Trusts are sometimes classified by the intent, if any, of the settlor to create a trust. This article discusses the kind of trust for which the settlor’s intent is irrelevant: the constructive trust.
When, to remedy an injustice, a trust is created by a court, the trust is known as a constructive trust. A constructive trust is a temporary trust. A constructive trust is a passive trust.
Reasons For Creation – Duress, Fraud, Mistake, or Undue Influence
A constructive trust may be created by a court where legal title to property has been unjustly taken by duress, fraud, mistake, or undue influence. Suppose, for example, that property is distributed under a will later found to have been made under undue influence. A court may order the distributed property to be held in a constructive trust for the appropriate heirs or beneficiaries.
If person X illegally tricks person Y into transferring legal title to her property to person X, person X may have legal title to the property, but the property will, in justice, belong to person Y. As a remedy to person X’s fraud and deceit, a court can order person X to safeguard person Y’s property and return the property to person Y as soon as possible.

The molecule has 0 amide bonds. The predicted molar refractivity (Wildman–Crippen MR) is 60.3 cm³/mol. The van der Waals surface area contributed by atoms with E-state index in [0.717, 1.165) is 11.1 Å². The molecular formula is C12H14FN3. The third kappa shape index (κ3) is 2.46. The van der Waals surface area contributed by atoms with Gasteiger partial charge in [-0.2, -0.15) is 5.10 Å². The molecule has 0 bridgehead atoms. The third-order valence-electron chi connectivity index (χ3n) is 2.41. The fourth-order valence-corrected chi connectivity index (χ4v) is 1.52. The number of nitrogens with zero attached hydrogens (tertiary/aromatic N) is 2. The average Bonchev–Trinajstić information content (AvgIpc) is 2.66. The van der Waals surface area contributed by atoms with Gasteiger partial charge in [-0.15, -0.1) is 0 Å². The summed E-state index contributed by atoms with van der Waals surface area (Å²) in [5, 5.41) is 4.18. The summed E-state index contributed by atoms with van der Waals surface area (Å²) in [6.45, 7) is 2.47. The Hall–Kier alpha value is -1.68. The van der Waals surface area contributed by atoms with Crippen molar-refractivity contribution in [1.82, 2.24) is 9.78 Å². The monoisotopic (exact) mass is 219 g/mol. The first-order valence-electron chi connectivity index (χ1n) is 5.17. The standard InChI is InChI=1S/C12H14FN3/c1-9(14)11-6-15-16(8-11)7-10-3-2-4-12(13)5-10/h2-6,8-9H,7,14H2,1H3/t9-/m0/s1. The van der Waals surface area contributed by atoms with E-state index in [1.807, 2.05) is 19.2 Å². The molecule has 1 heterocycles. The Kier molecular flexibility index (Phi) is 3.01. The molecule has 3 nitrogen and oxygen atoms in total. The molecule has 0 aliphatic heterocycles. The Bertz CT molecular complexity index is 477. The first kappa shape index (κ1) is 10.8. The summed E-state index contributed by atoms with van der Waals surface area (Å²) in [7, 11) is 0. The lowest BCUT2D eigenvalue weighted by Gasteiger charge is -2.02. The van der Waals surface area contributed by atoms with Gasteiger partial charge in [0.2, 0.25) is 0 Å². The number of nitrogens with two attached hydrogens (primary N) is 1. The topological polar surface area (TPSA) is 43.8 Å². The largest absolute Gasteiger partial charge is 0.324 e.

Reason For Creation – Statute of Frauds and Detrimental Reliance
A constructive trust may be created by a court where the Statute of Frauds, a law requiring certain contracts to be memorialized in writing, has been violated, but someone reasonably relied on the contract and, thereby, suffered a detriment. A court may order property held in a constructive trust for the person who reasonably relied on the contract.
Reason For Creation – Violation of Fiduciary Duties
A constructive trust may be created where a person takes property from a fiduciary and knows, or should have known, the fiduciary was violating his or her fiduciary duties. A court may order the property held in a constructive trust for the person that the fiduciary was suppose to protect.
Not a Reason For Creation – Conversion or Theft
A constructive trust cannot be created as a remedy for conversion or theft. Technically, a converter or thief does not acquire legal title to the property taken by conversion or theft. In such a case, the remedy is damages and/or restitution.
Copyright 2012 LexisNexis, a division of Reed Elsevier Inc.